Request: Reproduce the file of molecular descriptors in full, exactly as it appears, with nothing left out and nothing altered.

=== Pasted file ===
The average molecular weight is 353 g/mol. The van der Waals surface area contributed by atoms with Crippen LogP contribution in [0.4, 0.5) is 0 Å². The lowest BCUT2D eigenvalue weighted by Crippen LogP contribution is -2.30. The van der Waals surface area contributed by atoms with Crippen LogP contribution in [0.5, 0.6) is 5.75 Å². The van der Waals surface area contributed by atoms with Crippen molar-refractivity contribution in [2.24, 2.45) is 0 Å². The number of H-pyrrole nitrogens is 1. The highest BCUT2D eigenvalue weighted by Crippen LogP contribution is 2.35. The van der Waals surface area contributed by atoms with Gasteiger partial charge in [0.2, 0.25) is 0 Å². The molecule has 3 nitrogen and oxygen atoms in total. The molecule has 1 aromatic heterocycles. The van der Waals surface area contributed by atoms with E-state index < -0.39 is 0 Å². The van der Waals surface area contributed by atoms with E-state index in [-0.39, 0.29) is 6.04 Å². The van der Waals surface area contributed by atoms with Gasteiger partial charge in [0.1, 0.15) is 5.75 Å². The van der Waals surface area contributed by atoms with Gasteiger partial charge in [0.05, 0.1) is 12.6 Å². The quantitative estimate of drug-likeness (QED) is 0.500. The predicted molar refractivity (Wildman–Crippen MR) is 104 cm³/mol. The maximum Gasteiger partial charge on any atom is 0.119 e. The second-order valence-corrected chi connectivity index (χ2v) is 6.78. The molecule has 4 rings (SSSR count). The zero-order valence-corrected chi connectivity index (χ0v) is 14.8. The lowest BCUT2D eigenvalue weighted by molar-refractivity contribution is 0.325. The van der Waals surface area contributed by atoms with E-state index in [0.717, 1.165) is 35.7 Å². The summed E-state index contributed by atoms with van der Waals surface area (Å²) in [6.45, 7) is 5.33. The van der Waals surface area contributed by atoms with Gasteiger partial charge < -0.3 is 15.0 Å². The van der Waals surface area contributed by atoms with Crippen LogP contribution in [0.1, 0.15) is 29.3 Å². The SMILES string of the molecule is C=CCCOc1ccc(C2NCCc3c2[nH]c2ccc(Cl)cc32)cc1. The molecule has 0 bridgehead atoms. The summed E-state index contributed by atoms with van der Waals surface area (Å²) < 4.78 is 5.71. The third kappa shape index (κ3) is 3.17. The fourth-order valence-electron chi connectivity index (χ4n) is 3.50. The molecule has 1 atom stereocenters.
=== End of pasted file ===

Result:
The average molecular weight is 353 g/mol. The van der Waals surface area contributed by atoms with Crippen LogP contribution in [0.4, 0.5) is 0 Å². The lowest BCUT2D eigenvalue weighted by Crippen LogP contribution is -2.30. The van der Waals surface area contributed by atoms with Crippen LogP contribution in [0.5, 0.6) is 5.75 Å². The van der Waals surface area contributed by atoms with Crippen molar-refractivity contribution in [2.24, 2.45) is 0 Å². The number of H-pyrrole nitrogens is 1. The highest BCUT2D eigenvalue weighted by Crippen LogP contribution is 2.35. The van der Waals surface area contributed by atoms with Gasteiger partial charge in [0.2, 0.25) is 0 Å². The molecule has 3 nitrogen and oxygen atoms in total. The molecule has 1 aromatic heterocycles. The van der Waals surface area contributed by atoms with E-state index < -0.39 is 0 Å². The van der Waals surface area contributed by atoms with E-state index in [-0.39, 0.29) is 6.04 Å². The van der Waals surface area contributed by atoms with Gasteiger partial charge in [0.1, 0.15) is 5.75 Å². The van der Waals surface area contributed by atoms with Gasteiger partial charge in [0.05, 0.1) is 12.6 Å². The quantitative estimate of drug-likeness (QED) is 0.500. The predicted molar refractivity (Wildman–Crippen MR) is 104 cm³/mol. The maximum Gasteiger partial charge on any atom is 0.119 e. The second-order valence-corrected chi connectivity index (χ2v) is 6.78. The molecule has 4 rings (SSSR count). The zero-order valence-corrected chi connectivity index (χ0v) is 14.8. The lowest BCUT2D eigenvalue weighted by molar-refractivity contribution is 0.325. The van der Waals surface area contributed by atoms with E-state index in [0.717, 1.165) is 35.7 Å². The summed E-state index contributed by atoms with van der Waals surface area (Å²) in [6.45, 7) is 5.33. The van der Waals surface area contributed by atoms with Gasteiger partial charge < -0.3 is 15.0 Å². The van der Waals surface area contributed by atoms with Crippen LogP contribution in [0.1, 0.15) is 29.3 Å². The SMILES string of the molecule is C=CCCOc1ccc(C2NCCc3c2[nH]c2ccc(Cl)cc32)cc1. The molecule has 0 bridgehead atoms. The summed E-state index contributed by atoms with van der Waals surface area (Å²) < 4.78 is 5.71. The third kappa shape index (κ3) is 3.17. The fourth-order valence-electron chi connectivity index (χ4n) is 3.50. The molecule has 1 atom stereocenters.